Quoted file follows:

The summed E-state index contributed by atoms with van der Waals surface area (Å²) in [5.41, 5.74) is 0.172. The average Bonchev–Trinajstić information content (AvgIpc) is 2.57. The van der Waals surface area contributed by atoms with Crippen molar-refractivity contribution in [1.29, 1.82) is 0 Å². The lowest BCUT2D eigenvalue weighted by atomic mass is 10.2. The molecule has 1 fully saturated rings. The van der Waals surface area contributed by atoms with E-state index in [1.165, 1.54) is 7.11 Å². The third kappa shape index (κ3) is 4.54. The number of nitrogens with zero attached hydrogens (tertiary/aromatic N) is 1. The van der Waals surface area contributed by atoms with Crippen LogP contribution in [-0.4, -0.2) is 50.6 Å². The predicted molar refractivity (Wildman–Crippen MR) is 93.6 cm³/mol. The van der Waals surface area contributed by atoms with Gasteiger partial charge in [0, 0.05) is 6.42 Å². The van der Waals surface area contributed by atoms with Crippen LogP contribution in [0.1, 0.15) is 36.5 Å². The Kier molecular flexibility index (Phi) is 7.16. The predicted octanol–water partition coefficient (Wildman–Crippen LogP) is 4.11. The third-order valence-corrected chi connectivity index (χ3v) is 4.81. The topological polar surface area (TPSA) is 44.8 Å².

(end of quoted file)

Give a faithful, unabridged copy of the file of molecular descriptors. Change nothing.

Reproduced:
The summed E-state index contributed by atoms with van der Waals surface area (Å²) in [5.41, 5.74) is 0.172. The average Bonchev–Trinajstić information content (AvgIpc) is 2.57. The van der Waals surface area contributed by atoms with Crippen molar-refractivity contribution in [1.29, 1.82) is 0 Å². The lowest BCUT2D eigenvalue weighted by atomic mass is 10.2. The molecule has 1 fully saturated rings. The van der Waals surface area contributed by atoms with E-state index in [1.165, 1.54) is 7.11 Å². The third kappa shape index (κ3) is 4.54. The number of nitrogens with zero attached hydrogens (tertiary/aromatic N) is 1. The van der Waals surface area contributed by atoms with Crippen LogP contribution in [-0.4, -0.2) is 50.6 Å². The predicted molar refractivity (Wildman–Crippen MR) is 93.6 cm³/mol. The van der Waals surface area contributed by atoms with Gasteiger partial charge in [0, 0.05) is 6.42 Å². The van der Waals surface area contributed by atoms with Crippen LogP contribution in [0.1, 0.15) is 36.5 Å². The Kier molecular flexibility index (Phi) is 7.16. The predicted octanol–water partition coefficient (Wildman–Crippen LogP) is 4.11. The third-order valence-corrected chi connectivity index (χ3v) is 4.81. The topological polar surface area (TPSA) is 44.8 Å².